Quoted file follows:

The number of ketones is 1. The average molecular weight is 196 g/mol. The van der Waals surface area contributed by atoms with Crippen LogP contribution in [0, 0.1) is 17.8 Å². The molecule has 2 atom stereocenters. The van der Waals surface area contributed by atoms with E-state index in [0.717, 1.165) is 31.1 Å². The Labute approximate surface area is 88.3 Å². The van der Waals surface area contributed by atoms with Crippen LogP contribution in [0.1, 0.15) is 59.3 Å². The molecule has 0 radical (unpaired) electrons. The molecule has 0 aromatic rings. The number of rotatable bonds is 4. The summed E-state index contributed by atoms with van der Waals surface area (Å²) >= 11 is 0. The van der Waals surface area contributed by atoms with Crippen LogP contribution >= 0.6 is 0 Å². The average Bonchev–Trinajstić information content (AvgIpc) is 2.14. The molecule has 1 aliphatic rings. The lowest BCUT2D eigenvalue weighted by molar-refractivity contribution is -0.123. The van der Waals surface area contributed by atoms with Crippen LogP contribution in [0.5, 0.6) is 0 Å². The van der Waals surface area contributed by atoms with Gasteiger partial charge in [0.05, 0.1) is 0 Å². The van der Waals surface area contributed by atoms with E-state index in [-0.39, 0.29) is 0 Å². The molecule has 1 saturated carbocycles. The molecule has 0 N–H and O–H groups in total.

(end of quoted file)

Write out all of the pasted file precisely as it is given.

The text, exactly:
The number of ketones is 1. The average molecular weight is 196 g/mol. The van der Waals surface area contributed by atoms with Crippen LogP contribution in [0, 0.1) is 17.8 Å². The molecule has 2 atom stereocenters. The van der Waals surface area contributed by atoms with E-state index in [0.717, 1.165) is 31.1 Å². The Labute approximate surface area is 88.3 Å². The van der Waals surface area contributed by atoms with Crippen LogP contribution in [0.1, 0.15) is 59.3 Å². The molecule has 0 radical (unpaired) electrons. The molecule has 0 aromatic rings. The number of rotatable bonds is 4. The summed E-state index contributed by atoms with van der Waals surface area (Å²) >= 11 is 0. The van der Waals surface area contributed by atoms with Crippen LogP contribution >= 0.6 is 0 Å². The average Bonchev–Trinajstić information content (AvgIpc) is 2.14. The molecule has 1 aliphatic rings. The lowest BCUT2D eigenvalue weighted by molar-refractivity contribution is -0.123. The van der Waals surface area contributed by atoms with Crippen LogP contribution in [0.5, 0.6) is 0 Å². The van der Waals surface area contributed by atoms with Gasteiger partial charge in [0.05, 0.1) is 0 Å². The van der Waals surface area contributed by atoms with E-state index in [-0.39, 0.29) is 0 Å². The molecule has 1 saturated carbocycles. The molecule has 0 N–H and O–H groups in total.